Massachusetts' High-Speed Broadband Network in Limbo

The bankrupt provider's fiber optic network serves primarily government customers in 124 communities.

by Brad Petrishen, Telegram & Gazette, Worcester, Mass. / April 3, 2017
Shutterstock

(TNS) -- WORCESTER – The future of the state's high-speed broadband network, which brings internet to scores of public safety and government buildings in Central and Western Massachusetts, appears to be in limbo.

The private company that runs the network filed for bankruptcy March 22, and its parent company is suing the state in U.S. District Court, arguing it has no long-term obligation to keep the network running.

In arguments Friday in federal court in Worcester, a Canadian company made it clear that it wants out of the network, while a lawyer representing the state - which owns the network - raised doubts about whether a replacement could be found.

"There may not be any other operators who can step in," Boston lawyer Robert J. Kaler told Judge Timothy S. Hillman during a discussion about possible long-term replacements. "The old expression applies: there's no sense in asking if the air is any good if there's nothing else to breathe."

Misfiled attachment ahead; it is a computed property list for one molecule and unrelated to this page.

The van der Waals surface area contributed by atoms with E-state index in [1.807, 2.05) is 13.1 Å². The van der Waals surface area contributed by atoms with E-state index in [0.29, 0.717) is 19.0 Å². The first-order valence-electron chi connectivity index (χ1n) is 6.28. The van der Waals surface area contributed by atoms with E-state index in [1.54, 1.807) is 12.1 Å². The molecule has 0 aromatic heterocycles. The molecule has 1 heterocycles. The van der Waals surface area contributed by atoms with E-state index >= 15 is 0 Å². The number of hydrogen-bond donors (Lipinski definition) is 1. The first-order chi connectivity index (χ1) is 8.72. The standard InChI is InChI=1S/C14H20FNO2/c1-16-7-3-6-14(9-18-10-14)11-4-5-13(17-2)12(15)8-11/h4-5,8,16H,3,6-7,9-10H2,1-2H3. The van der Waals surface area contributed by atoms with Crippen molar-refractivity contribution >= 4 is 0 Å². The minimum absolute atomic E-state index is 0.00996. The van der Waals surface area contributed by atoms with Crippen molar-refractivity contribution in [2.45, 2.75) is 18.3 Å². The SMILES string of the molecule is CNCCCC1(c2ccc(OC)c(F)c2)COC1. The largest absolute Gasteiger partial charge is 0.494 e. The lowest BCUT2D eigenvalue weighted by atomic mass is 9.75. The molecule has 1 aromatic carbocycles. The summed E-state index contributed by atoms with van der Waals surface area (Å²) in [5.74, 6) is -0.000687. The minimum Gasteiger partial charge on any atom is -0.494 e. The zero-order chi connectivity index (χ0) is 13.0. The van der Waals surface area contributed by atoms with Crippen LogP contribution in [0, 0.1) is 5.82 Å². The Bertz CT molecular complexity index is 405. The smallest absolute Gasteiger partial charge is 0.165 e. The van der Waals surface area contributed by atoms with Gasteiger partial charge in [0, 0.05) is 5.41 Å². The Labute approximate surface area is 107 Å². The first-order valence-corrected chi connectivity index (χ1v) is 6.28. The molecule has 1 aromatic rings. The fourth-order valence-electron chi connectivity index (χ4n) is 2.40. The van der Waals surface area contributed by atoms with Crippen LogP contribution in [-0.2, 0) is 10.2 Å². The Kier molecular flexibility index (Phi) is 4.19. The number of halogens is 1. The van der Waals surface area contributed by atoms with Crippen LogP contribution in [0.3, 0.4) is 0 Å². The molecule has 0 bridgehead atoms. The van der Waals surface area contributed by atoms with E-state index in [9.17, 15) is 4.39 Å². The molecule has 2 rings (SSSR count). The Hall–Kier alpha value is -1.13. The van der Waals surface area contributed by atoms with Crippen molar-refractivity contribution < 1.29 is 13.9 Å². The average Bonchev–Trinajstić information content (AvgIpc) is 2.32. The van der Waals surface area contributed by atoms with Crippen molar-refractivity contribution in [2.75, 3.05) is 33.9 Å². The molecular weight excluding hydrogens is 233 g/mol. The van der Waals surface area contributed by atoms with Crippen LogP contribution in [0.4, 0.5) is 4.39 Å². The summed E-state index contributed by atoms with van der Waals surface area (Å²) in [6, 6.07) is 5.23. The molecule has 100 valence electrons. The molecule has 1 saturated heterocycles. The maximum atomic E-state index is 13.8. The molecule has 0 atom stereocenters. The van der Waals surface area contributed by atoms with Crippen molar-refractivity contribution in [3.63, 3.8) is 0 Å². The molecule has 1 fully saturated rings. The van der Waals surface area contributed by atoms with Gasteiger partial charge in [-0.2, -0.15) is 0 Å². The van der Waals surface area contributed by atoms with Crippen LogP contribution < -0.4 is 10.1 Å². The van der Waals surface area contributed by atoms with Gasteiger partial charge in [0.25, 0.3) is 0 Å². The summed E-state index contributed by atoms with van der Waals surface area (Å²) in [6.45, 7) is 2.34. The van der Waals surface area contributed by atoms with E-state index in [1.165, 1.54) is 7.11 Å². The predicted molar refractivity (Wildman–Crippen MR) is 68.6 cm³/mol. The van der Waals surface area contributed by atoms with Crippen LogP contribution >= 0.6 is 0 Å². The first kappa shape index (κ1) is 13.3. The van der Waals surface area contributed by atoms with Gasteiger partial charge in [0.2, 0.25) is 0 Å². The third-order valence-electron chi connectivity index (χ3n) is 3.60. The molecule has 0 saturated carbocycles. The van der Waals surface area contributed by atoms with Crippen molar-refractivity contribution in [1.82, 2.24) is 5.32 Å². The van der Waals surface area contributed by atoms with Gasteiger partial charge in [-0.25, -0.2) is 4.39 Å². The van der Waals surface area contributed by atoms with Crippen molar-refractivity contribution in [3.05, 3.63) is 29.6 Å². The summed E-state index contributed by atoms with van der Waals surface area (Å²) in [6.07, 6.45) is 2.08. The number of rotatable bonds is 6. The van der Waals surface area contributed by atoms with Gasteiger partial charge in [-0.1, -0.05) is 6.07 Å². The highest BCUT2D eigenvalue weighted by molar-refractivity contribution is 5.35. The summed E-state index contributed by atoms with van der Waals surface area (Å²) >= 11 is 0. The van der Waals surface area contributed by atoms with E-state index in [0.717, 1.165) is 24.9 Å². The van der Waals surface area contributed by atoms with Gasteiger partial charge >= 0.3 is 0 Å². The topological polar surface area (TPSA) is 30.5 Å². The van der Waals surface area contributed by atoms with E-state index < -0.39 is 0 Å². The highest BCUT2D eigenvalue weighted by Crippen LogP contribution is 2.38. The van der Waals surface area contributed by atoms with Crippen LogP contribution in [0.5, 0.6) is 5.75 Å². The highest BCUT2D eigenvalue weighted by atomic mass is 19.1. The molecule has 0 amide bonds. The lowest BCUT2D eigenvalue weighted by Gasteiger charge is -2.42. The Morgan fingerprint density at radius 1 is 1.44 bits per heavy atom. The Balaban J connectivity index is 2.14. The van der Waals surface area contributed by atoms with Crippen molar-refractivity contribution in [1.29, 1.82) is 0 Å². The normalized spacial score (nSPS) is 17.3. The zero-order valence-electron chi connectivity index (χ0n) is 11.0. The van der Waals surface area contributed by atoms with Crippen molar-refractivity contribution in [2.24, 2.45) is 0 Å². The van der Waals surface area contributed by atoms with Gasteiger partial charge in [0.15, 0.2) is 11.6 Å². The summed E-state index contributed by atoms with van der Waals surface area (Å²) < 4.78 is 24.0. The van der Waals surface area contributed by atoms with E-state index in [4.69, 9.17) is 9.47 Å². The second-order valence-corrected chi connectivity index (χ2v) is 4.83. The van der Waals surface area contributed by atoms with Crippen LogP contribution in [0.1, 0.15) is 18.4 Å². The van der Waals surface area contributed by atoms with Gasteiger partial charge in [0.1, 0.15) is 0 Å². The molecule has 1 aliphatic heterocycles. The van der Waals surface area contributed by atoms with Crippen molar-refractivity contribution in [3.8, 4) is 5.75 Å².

A state official Friday argued for a temporary legal ruling and noted a request-for-proposals has been issued. But if losses reported by the company prove accurate, finding takers could prove difficult.

"It has $17 million in losses from servicing this network in the commonwealth," said Brian P. Voke, attorney for Axia NetMedia Corp. of Canada, in reference to its U.S. subsidiary, KCST USA Inc.

KCST USA – which up until just recently was called Axia NGNetworks USA – entered into an agreement with the state in 2010 to manage the new network, called MassBroadband 123. Financed with $90 million in federal and state funding, the project, administered through MassTech, the state's technology collaborative, was meant to bring broadband to underserved areas of the state.

The approximately 1,200-mile fiber optic network serves primarily government customers in 124 communities, including police in Fitchburg, Leominster and dozens of others. Shortly after it took the reins in 2014, KCST (then Axia USA) argued MassTech botched the rollout of the network – failing to build it properly or deliver an agreed-upon customer base – and the parties have been in litigation for years.